The Lehigh Valley Planning Commission’s latest annual report on building activity revealed a flat regional housing market characterized by dwindling single-family dwellings yet increased commercial development and rental usage.
“The most interesting for us was how absolutely flat the housing market is” said Executive Director Becky Bradley of the 2013 Subdivision and Building Activity Report presented at this Thursday’s meeting.
“We knew [the market] wasn’t jumping but when you look at things year after year…you see that trend has continued, where housing construction is not coming back” said Bradley.
Single family dwellings, strong indicators of the rate of housing development, have plummeted from a 1988 regional high of over 11,500 to just under 1,500 a decade and a half later.
In 2013 only 12 percent of proposed lots were single family dwellings, while 52 percent were apartments.
Non-residential housing meanwhile has nearly quadrupled in the past year, outnumbering residential space in terms of acreage by a margin of 1,275 to 303.
“2012 was a floor year” said Chief Community Planner David Berryman. “We had quite a dramatic increase in 2013 over previous years.”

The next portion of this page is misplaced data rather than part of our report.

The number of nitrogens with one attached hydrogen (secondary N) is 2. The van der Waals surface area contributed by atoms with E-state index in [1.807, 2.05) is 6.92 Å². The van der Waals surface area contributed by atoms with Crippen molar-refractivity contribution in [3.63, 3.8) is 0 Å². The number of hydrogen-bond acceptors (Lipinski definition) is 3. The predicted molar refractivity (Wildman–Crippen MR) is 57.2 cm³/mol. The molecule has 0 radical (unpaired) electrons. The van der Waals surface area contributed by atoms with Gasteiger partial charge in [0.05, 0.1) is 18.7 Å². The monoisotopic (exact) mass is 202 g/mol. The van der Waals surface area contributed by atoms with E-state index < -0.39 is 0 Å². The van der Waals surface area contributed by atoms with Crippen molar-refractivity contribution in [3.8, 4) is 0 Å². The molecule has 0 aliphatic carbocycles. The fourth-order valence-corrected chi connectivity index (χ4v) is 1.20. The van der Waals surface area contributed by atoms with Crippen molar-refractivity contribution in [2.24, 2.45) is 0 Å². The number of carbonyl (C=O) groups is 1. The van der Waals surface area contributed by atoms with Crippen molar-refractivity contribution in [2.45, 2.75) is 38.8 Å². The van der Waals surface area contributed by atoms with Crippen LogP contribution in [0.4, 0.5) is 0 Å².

Berryman attributed this in part to the growing economic areas in Allentown with the creation of the Neighborhood Improvement Zone.
“You had development in Allentown that was supported by the NIZ. Allentown had a lot of lots that really spiked that score.”
In 2013, Lehigh and Northampton counties approved 7,418,048 square feet of non-residential development space, up 288 percent 2013.
Of that area 69 percent was allocated for industrial use and 19 percent was for public or quasi-public use, while the remaining 22 percent was split amongst commercial, retail and office use.
The largest of these projects included Bethlehem’s Majestic Center at 1,750,000 square feet and Liberty Property Partnership at 1,200,000 square feet, with Allentown’s Arena and Events Center coming in third at an even million.
2013 saw several other upsurges from 2012, including a 20.2 percent increase in plan submissions, a 91.4 percent increase in total lots and a 136 percent increase in approved lots.
“Even though we had an uptake from previous years, we’re quite a ways from where we were in 2004” said Berryman.
Executive Director Becky Bradley gave various potential explanations for the surges in non-residential use and the decline in housing developments.
“Generation X and generation Y have the highest debt ever” she said of the generations currently entering their purchasing prime. “They are tending to move more into existing units.”
Bradley also stressed the importance of local government adapting to these new “more transient” housing patterns.
“So many of the municipalities have been relying on housing for their tax base,” she said. “Those days are over, and I think they realize that.”